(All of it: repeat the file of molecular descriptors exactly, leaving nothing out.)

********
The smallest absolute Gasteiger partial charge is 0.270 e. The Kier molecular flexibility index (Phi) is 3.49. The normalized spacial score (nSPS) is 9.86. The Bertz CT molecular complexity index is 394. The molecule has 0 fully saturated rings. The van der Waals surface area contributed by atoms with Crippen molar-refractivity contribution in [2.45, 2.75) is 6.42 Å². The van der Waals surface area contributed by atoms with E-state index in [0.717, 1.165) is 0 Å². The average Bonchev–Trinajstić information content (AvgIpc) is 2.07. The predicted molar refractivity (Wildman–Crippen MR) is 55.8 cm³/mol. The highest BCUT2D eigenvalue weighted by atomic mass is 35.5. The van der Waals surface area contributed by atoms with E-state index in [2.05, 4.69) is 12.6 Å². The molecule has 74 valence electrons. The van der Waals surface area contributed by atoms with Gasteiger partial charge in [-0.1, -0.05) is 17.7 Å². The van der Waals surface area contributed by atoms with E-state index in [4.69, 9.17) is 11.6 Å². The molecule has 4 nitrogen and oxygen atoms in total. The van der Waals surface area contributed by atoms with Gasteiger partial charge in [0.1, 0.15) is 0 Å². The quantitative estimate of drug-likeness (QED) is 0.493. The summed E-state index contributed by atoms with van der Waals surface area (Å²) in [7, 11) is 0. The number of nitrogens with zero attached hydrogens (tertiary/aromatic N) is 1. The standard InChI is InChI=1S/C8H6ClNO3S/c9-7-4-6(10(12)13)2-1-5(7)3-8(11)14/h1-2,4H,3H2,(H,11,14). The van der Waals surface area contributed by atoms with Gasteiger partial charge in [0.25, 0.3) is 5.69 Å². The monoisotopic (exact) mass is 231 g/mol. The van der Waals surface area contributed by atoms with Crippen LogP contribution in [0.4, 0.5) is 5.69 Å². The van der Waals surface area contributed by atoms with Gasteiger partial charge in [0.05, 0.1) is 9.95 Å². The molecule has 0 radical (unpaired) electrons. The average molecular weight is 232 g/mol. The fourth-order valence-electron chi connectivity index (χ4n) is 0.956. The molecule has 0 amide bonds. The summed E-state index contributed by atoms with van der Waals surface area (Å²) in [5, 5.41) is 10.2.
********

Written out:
The smallest absolute Gasteiger partial charge is 0.270 e. The Kier molecular flexibility index (Phi) is 3.49. The normalized spacial score (nSPS) is 9.86. The Bertz CT molecular complexity index is 394. The molecule has 0 fully saturated rings. The van der Waals surface area contributed by atoms with Crippen molar-refractivity contribution in [2.45, 2.75) is 6.42 Å². The van der Waals surface area contributed by atoms with E-state index in [0.717, 1.165) is 0 Å². The average Bonchev–Trinajstić information content (AvgIpc) is 2.07. The predicted molar refractivity (Wildman–Crippen MR) is 55.8 cm³/mol. The highest BCUT2D eigenvalue weighted by atomic mass is 35.5. The van der Waals surface area contributed by atoms with E-state index in [2.05, 4.69) is 12.6 Å². The molecule has 74 valence electrons. The van der Waals surface area contributed by atoms with Gasteiger partial charge in [-0.1, -0.05) is 17.7 Å². The van der Waals surface area contributed by atoms with E-state index in [4.69, 9.17) is 11.6 Å². The molecule has 4 nitrogen and oxygen atoms in total. The van der Waals surface area contributed by atoms with Gasteiger partial charge in [0.1, 0.15) is 0 Å². The quantitative estimate of drug-likeness (QED) is 0.493. The summed E-state index contributed by atoms with van der Waals surface area (Å²) in [7, 11) is 0. The number of nitrogens with zero attached hydrogens (tertiary/aromatic N) is 1. The standard InChI is InChI=1S/C8H6ClNO3S/c9-7-4-6(10(12)13)2-1-5(7)3-8(11)14/h1-2,4H,3H2,(H,11,14). The van der Waals surface area contributed by atoms with Gasteiger partial charge in [0.25, 0.3) is 5.69 Å². The monoisotopic (exact) mass is 231 g/mol. The van der Waals surface area contributed by atoms with Crippen LogP contribution in [0.4, 0.5) is 5.69 Å². The van der Waals surface area contributed by atoms with Gasteiger partial charge in [0.05, 0.1) is 9.95 Å². The molecule has 0 radical (unpaired) electrons. The average molecular weight is 232 g/mol. The fourth-order valence-electron chi connectivity index (χ4n) is 0.956. The molecule has 0 amide bonds. The summed E-state index contributed by atoms with van der Waals surface area (Å²) in [5, 5.41) is 10.2.